A witness's use of drugs may not be used to attack his or her general credibility, but only his or her ability to perceive the underlying events and testify lucidly at the trial.
In this instance the jury will be called upon to decide which of Gwin and Curry is telling the truth about Gwin's claims that Curry used excessive force during the course of arresting Gwin on April 19, 1994 and that his arrest for the possession of cannabis was a false arrest. When after the arrest Gwin was taken to Westlake Hospital for treatment of a broken jaw, he tested positively for the presence of cocaine (and he apparently made statements to hospital personnel admitting to his prior usage of that controlled substance).
From the parties' submissions on the motion in limine, it appears that there is no evidence to suggest that Gwin was impaired at the time of the incident. It is also well known that the type of test that produced a positive reading at the Hospital (a urinalysis screen) is one that reflects the presence of drug residues, giving no indication as to the quantity of any controlled substance that may have been ingested or as to when that took place — and such a reading certainly does not show the existence of any impairment either then or now.
Under those circumstances, the jury would have to build an inference on an inference to find that the prior usage of cocaine indicated by the testing and by Gwin's statements was probative on an issue relevant to the jury's decision. Eased on what the parties have described in their respective memoranda, this Court determines that any possible probative value of the challenged evidence "is substantially outweighed by the danger of unfair prejudice" to Gwin as well as by the probable "confusion of the issues, or misleading the jury" (these quoted standards are of course drawn from Fed.R.Evid. 403). Accordingly Gwin's motion is granted.
Gregory's second motion is likewise granted.

Lastly, Gregory disputes defendants' designation, as a proposed exhibit, of a drug pipe that was found on Gregory's person after the officers seized him on the occasion in question. Once again that smacks of a bald effort to place Gregory in a bad light with evidence that does not bear directly on what is truly at issue.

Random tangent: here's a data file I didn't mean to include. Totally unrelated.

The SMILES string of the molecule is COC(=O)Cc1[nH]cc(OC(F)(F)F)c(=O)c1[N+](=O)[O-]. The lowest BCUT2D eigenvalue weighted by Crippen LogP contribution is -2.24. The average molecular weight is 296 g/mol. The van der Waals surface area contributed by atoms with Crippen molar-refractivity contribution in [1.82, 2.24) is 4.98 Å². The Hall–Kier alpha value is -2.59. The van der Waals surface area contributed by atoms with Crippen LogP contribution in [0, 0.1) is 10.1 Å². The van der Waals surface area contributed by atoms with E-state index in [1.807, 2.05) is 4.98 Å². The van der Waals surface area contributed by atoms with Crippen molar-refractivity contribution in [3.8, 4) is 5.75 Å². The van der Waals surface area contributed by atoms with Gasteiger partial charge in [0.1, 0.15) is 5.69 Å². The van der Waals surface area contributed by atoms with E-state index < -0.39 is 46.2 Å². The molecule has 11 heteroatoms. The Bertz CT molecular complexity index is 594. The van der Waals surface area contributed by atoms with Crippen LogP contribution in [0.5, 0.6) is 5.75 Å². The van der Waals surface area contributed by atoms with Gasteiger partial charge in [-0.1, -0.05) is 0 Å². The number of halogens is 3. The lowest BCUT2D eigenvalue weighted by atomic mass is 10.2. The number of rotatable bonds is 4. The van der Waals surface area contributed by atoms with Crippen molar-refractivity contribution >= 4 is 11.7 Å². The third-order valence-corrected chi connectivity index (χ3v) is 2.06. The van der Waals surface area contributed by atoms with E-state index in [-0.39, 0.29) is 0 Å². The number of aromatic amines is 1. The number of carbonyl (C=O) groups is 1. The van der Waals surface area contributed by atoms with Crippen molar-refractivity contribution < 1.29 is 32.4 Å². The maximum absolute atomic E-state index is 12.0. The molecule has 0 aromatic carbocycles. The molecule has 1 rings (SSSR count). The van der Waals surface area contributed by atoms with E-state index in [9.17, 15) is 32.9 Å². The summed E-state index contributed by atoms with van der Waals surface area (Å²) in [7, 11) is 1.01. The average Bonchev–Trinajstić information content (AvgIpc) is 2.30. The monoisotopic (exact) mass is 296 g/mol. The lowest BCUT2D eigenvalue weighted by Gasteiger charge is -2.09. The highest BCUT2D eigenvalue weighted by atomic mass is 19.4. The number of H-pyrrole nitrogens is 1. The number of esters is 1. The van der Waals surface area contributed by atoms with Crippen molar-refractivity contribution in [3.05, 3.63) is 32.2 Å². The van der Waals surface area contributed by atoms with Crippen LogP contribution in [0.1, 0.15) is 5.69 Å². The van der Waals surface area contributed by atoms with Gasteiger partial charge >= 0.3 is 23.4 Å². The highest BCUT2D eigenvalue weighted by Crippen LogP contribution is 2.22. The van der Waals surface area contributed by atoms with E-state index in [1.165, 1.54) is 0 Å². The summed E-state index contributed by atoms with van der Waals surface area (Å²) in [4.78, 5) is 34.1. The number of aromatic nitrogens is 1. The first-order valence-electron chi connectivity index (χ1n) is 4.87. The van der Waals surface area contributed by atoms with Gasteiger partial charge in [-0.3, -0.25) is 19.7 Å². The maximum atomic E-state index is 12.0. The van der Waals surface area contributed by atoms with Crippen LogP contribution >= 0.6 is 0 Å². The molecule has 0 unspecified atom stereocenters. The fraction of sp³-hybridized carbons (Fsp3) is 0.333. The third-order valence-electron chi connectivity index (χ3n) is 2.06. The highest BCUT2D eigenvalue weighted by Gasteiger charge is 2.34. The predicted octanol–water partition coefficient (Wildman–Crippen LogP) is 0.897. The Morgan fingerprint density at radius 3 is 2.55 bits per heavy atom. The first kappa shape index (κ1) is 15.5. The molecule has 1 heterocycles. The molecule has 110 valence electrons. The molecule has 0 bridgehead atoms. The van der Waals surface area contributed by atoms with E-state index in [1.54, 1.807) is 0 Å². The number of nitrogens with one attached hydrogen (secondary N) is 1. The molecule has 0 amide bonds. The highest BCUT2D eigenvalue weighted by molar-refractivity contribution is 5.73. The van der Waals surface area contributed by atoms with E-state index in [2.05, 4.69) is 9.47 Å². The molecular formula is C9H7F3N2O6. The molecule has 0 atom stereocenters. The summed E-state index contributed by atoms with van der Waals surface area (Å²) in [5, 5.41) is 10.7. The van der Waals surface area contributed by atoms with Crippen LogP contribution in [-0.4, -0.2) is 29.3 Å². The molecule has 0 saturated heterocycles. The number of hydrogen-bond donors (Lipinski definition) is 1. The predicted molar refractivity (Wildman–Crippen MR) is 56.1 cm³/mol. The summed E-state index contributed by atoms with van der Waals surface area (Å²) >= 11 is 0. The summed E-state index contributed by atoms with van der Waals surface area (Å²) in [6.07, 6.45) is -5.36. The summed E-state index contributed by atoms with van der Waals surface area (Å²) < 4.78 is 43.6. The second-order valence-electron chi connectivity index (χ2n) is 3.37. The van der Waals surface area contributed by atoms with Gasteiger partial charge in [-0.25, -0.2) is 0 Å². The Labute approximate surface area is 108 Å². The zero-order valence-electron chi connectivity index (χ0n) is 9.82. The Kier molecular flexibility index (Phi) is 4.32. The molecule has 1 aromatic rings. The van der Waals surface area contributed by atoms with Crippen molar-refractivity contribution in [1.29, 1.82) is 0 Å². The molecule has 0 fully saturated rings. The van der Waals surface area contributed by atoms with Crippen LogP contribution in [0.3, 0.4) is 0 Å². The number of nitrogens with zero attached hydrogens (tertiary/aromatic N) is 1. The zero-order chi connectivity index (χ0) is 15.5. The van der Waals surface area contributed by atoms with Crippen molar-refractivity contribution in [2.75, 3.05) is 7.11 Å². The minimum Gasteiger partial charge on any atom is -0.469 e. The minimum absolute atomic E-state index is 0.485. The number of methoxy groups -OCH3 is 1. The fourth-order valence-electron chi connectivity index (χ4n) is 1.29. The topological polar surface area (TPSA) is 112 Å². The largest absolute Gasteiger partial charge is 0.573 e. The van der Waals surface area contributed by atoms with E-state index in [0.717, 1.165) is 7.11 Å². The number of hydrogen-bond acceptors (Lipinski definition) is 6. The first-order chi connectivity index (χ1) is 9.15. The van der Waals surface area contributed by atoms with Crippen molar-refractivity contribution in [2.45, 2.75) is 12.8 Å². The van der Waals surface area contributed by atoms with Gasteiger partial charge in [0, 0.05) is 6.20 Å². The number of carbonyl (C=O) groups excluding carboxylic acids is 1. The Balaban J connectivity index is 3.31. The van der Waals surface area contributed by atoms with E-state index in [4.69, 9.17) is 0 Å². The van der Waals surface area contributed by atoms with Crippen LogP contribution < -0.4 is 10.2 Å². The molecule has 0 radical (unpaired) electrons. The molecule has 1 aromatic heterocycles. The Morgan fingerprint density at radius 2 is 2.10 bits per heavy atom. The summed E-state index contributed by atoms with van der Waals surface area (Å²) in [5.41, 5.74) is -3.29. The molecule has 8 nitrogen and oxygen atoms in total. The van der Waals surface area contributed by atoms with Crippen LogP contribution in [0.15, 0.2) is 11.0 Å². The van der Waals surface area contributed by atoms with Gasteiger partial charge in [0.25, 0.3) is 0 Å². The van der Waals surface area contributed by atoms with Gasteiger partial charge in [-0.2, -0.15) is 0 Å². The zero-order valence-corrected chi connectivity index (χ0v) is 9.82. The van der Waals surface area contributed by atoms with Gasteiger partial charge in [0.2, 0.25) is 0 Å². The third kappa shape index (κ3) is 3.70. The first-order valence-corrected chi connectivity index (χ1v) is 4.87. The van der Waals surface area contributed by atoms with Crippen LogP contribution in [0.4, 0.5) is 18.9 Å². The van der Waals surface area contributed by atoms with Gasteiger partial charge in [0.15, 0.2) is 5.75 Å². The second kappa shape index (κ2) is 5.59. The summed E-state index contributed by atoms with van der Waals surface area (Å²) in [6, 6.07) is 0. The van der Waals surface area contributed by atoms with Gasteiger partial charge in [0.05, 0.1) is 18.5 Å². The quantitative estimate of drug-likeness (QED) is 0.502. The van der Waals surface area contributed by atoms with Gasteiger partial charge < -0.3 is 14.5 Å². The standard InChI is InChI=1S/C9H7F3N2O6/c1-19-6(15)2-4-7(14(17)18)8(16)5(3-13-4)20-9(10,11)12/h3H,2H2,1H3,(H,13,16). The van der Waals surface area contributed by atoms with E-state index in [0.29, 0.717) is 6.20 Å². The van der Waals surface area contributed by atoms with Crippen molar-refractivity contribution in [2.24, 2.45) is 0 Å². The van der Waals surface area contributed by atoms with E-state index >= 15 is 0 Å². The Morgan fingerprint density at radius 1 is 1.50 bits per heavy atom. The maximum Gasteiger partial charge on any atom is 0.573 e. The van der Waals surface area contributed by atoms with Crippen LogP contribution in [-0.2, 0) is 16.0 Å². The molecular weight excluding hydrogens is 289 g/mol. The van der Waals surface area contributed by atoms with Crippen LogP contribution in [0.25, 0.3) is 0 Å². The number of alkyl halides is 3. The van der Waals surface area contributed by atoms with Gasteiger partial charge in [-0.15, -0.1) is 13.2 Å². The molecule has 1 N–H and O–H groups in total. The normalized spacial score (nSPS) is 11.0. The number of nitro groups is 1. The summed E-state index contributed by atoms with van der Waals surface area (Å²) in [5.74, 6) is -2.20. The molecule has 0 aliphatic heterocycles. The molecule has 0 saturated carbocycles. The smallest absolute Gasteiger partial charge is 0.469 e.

As this Court understands the matter, Gregory is not in a position to contest the existence of probable cause to have effected his arrest and seizure — indeed, as the next section of this opinion reflects, defendants are successful in arguing that he cannot dispute his having resisted arrest in light of his guilty plea to that charge. And that being so, what defendants found on Gregory after the asserted imposition of excessive force that is the gravamen of his lawsuit is really not relevant. And this is so even apart from any need to balance under Evid.R. 403, as to which the potential for unfair prejudice would substantially outweigh any probative force (which, as just indicated, is really non-existent). This last motion by plaintiff is also granted.

Defendants' Motions

One puzzling aspect of defendants motions is that even though they were specifically numbered in the FPTO, one of defendants' supporting memoranda is unanchored to any of those numbers. Although the responsive memorandum by counsel for Gregory reasonably suggests that the motion should be denied for that reason alone (Gregory's Mem. 3 n. 4), this opinion will deal with it on the merits, identifying it only by its docket number. All other defense motions will be identified ...